When word came out last week that a meeting was to be held to form something called the Caledonia militia, the first thing that leapt to mind was that this was the last thing anyone needed.
Militias, in their contemporary connotation, hold out visions of the people squirreled away in the Montana Mountains who believe in black helicopters, global conspiracies and worse.
The second thing was that it really is time for the adults to step forward. Marches, demonstrations and other forms of street theatre have accomplished nothing.
They divert resources, divert attention and are an impediment to resolving the situation that has gripped Caledonia.
Making things much, much worse is that the demonstrations and protests are based on unfounded rumours designed to stir up people who are ready to be stirred up.
This was really driven home by OPP Inspector Dave McLean's presentation to Haldimand County council Monday.
While he didn't use the word, much of the Inspector's presentation concerned disinformation and its spread.
Unlike misinformation, which is something that is, perhaps, unintentionally incorrect, disinformation is intentional. Disinformation is insidious. It is odious. It is designed to deceive and to lead to actions that few would normally even consider.
All too often disinformation has the sole goal of making a situation worse and making a peaceful, rational solution all but impossible.
Today the potential for disinformation to create havoc is worse than ever because of the speed and anonymity of modern communications technology. A rumour can literally cross the continent and be around the world in seconds. It can also come from an unknown source because of the rampant use of pseudonyms and virtually untraceable internet connections.
Because it is written, it is often given more credence than something that might have been whispered in a bar.
McLean, speaking directly to council and the cable television cameras, said the rumors being cited in the calls to form a militia are false. The rumor is that the man who allowed a smokeshop to be set up on his land was intimidated.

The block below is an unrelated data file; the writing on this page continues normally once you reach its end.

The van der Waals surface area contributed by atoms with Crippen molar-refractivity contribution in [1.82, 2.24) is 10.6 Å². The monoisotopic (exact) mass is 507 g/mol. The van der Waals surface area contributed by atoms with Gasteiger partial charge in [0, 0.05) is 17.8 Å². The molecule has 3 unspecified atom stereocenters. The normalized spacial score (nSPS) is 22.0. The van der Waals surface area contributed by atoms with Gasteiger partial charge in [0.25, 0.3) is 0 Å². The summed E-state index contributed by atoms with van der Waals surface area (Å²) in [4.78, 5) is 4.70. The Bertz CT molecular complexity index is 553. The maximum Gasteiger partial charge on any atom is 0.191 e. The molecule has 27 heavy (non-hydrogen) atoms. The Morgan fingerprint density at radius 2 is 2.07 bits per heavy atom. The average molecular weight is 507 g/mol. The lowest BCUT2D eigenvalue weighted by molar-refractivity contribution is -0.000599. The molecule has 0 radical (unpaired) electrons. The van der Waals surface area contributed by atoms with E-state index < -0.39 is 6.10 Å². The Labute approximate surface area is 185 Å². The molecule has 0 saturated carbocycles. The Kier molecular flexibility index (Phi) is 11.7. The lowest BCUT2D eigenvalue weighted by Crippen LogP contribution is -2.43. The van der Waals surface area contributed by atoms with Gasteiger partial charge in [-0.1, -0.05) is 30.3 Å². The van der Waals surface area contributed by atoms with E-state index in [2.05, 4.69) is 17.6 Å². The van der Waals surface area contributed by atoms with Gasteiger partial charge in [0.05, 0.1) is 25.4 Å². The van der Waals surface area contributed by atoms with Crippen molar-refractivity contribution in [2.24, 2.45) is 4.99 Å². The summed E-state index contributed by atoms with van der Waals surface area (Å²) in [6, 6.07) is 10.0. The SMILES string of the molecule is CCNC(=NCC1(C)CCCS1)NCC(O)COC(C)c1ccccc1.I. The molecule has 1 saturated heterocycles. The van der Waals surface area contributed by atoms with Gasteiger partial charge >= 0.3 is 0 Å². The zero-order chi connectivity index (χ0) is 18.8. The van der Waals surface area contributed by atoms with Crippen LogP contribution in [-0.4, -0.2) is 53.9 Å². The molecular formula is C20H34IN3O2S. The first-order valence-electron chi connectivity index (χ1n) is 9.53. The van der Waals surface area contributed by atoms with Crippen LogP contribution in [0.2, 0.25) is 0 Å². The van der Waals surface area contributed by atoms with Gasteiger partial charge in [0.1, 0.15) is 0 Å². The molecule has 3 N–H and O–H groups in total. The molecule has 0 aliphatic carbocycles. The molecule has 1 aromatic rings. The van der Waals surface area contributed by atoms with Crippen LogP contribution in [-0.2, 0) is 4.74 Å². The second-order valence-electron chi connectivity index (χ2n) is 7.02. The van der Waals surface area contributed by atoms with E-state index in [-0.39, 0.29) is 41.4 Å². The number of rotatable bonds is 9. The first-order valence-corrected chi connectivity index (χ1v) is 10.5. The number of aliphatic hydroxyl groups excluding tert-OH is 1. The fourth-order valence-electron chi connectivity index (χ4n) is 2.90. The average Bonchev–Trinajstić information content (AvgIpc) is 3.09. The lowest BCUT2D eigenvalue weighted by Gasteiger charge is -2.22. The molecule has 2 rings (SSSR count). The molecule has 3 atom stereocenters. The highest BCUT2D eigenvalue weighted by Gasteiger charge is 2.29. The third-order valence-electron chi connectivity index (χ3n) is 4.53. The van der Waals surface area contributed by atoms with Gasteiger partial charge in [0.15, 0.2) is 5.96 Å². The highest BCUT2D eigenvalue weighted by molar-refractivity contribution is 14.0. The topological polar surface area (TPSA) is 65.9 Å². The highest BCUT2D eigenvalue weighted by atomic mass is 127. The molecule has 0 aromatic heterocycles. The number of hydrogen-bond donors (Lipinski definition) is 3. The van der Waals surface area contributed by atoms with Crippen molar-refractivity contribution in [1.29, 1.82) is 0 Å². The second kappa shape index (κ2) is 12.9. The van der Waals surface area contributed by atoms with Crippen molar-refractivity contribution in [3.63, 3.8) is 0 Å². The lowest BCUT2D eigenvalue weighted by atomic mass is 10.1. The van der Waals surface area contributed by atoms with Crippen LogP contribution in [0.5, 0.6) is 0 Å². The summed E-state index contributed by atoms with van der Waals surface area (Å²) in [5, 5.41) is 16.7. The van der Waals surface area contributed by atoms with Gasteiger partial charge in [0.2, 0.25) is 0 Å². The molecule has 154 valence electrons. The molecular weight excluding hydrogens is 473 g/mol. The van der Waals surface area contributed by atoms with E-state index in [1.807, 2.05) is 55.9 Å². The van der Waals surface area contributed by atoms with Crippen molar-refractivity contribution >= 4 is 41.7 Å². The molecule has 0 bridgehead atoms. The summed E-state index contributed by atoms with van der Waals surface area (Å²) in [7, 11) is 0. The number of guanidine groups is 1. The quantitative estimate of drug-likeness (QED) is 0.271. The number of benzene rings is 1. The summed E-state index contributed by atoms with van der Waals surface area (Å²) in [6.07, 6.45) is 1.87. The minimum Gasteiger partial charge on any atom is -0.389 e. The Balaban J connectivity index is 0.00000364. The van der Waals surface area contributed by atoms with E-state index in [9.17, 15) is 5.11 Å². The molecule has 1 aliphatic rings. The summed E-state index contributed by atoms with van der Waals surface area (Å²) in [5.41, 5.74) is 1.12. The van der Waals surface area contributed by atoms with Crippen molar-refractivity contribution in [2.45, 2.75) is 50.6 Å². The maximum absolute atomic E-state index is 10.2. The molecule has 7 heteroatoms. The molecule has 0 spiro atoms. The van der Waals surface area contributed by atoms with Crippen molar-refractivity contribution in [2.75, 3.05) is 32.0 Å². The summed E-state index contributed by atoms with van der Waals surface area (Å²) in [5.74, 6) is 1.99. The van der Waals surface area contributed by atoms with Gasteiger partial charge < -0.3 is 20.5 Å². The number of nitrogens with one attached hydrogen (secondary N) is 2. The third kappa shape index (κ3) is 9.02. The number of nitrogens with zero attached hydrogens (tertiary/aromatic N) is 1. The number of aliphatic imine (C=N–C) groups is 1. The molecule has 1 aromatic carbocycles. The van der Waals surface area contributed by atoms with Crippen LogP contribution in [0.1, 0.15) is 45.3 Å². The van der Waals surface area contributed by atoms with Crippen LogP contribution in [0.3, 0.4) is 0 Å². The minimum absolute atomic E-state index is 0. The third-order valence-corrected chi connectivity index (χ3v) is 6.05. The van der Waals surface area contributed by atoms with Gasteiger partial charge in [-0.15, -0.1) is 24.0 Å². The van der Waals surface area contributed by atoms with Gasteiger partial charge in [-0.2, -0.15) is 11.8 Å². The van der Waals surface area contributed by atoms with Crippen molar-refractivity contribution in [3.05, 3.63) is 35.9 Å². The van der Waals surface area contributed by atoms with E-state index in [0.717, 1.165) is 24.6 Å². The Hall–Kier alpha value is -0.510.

McLean said the OPP has spoken to the man at length and were told that it was a personal decision. When he was informed of some of the possible consequences of that decision the man told the OPP that he understood and wanted to deal with the situation himself. The man retained private counsel and received advice.
Another incident occurred back in May with the flag raising. McLean said the people involved met with the OPP and said they wanted to raise one flag. The OPP agreed.
Then they wanted to raise three flags. Again, the OPP agreed. The number was then raised to nine flags.
The conclusion is obvious – May 24 wasn't about flags. It was about stirring things up for those who are ready to be stirred up.
This latest episode may be just more of that. If so, it is unhelpful to the community. It drives away potential visitors, it damages the economy, it puts people on edge, it wastes public resources.
And words have weight and the word "militia" carries a great deal of weight. If you want to scare people, and scare people away, there are few words that carry a stronger message.
The last thing that is needed up here is something called a militia. It is an American transplant that grows on disinformation and is fertilized by paranoia.
If you want to see the end game of disinformation and the cost of allowing it to go unchallenged you should read last Sunday's column by Frank Rich in the New York Times. It is available on the Times website.
Suffice it to say that Rich concludes that there are those who want to stir things up for their own political, personal and, in a few cases, commercial ends. The results, as Rich writes, are predictably bad.
McLean called the rumors "fabrications and hogwash." They are worse than that.
McLean's words carry weight because he spoke publicly, is in a position of responsibility and is accountable. Those starting, spreading and acting on the rumors should be held to the same standard.